You’ll have to forgive South Salt Lake Mayor Cherie Wood if she isn’t in a very accommodating mood. After all, her city was on the receiving end of a ham-fisted process that ended up plopping a homeless center in her boundaries.

That was, of course, after backlash from neighbors in Sugar House got one that was planned there, scrapped and relocated to South Salt Lake, the Salt Lake Valley’s perennial stepchild which lacked the political muscle to stop it.

So now the mayor is doing what she can to squeeze out concessions and restrictions, to shape what the shelter will look like and to safeguard her surrounding communities. It is, frankly, what she should be doing and what her constituents should expect.

There comes a point, however, where the demands go too far, where the demands become counterproductive and undermine the mission of alleviating the Utah’s homeless crisis. And that’s the point we’ve reached.

(Francisco Kjolseth | The Salt Lake Tribune) Robert Gehrke.

Take, for example, the mayor’s demand that anyone who is intoxicated be prohibited from entering the shelter. Yes, those entering the shelter should be screened, and operators say they will do that.

But it’s hard to imagine that the policy would be to turn away people with nowhere else to go in the dead of winter, or that the area surrounding the shelter benefits from having those people forced out on the streets.

The typical practice is to provide a space away from the general population where those individuals can sober up, then start getting them the help they need.

Or consider the mayor’s insistence that everyone entering the facility have a referral — and that the South Salt Lake shelter not be a site where they can get a referral. Essentially, it would mean no walk-ins and add another layer of red tape for people in critical need.

Other demands seem more reasonable. The city should have assurances it won’t be on the hook for the public safety costs associated with the shelter and the state has allocated money to defray those. The argument from Shelter the Homeless that other businesses in the city don’t have to pay the cost of public safety misses a key point: Those businesses do pay for public safety via their taxes; the shelter will not.

Wood has said the conditions she is demanding are non-negotiable and doesn’t care much if Shelter the Homeless isn’t happy about them. One small problem: She doesn’t have the leverage to impose her conditions and Shelter the Homeless is about to deploy the nuclear option.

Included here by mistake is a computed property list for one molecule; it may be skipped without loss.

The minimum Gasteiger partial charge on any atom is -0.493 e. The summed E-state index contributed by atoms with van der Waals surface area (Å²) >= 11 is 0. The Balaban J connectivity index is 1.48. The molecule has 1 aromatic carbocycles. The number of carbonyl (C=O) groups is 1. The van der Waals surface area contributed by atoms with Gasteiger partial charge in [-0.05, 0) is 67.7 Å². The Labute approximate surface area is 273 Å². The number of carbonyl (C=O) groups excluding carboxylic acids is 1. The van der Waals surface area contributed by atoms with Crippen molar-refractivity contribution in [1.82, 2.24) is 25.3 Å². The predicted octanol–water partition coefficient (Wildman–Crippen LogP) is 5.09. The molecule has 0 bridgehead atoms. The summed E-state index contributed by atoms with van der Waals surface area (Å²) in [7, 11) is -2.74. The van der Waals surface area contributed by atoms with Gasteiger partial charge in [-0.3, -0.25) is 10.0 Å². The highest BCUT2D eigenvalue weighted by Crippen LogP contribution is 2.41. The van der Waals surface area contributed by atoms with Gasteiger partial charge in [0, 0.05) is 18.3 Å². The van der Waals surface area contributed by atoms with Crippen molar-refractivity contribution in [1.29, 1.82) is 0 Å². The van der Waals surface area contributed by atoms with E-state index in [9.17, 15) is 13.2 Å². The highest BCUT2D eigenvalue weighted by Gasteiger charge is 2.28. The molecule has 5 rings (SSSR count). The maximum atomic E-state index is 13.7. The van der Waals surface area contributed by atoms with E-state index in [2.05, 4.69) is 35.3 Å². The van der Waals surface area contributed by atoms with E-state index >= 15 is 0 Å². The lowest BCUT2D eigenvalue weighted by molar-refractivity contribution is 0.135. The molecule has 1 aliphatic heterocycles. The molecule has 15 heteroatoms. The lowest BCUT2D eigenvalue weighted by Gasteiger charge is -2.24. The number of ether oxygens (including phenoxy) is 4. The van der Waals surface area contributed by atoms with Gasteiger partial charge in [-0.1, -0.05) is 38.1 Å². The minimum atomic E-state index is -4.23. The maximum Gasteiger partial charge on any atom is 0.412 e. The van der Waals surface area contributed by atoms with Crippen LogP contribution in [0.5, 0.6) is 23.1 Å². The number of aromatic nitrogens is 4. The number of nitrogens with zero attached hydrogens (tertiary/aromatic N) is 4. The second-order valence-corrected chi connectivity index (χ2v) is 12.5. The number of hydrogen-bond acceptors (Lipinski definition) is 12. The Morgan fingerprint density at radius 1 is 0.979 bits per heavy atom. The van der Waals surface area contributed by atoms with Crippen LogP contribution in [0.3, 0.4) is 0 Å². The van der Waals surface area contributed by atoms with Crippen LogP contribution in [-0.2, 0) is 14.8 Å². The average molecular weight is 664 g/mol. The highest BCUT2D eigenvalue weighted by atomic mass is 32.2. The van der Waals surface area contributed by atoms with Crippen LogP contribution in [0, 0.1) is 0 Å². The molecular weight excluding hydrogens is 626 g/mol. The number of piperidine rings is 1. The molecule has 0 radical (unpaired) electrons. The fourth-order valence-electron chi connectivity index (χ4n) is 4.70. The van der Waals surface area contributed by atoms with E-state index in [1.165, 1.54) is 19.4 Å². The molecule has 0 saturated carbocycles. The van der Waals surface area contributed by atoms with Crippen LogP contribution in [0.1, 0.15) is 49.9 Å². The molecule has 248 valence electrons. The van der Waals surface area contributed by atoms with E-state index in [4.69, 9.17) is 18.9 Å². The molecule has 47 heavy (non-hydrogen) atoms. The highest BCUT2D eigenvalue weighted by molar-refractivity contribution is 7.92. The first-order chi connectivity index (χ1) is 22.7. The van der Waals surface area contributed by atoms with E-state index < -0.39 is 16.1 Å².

The Shelter the Homeless board is proposing a resolution that would take the permitting of the shelter away from city and lease it to the state for $100, cutting South Salt Lake out of the process entirely. That resolution could be formally ratified in September.

If that happens, the same operating terms would apply to the South Salt Lake shelter as at the other two shelters. Any protections Wood was trying to negotiate would disappear.

It would also continue the trend we’ve seen throughout the development of the homeless resource centers — where local concerns expressed by marginalized communities are swept aside and the state simply steamrolls any obstacles in the way, whether they are legitimate or not.

And, of course, it would be the second time South Salt Lake gets stepped on.

Time is running short to get the permits approved. The completion of the South Salt Lake shelter is already behind the other two and has been pushed back from July to October, in part because of South Salt Lake’s stubbornness. Further delays could mean it wouldn’t be open when the snow starts falling.

This needs to be resolved and that means both sides need to be willing to give. For the good of the city, Mayor Wood needs to drop the counterproductive demands that will undermine the mission of the shelter and make a deal.

At the same time, Shelter the Homeless should be willing to work with the state to make sure South Salt Lake doesn’t end up bearing unexpected costs associated with the shelter. And it should back away from using the nuclear option.

The mission is critical. But the state and homeless advocates can’t expect communities and their residents be willing partners in solving the homeless crisis when, time and again, they are having their concerns ignored and decisions rammed down their throats.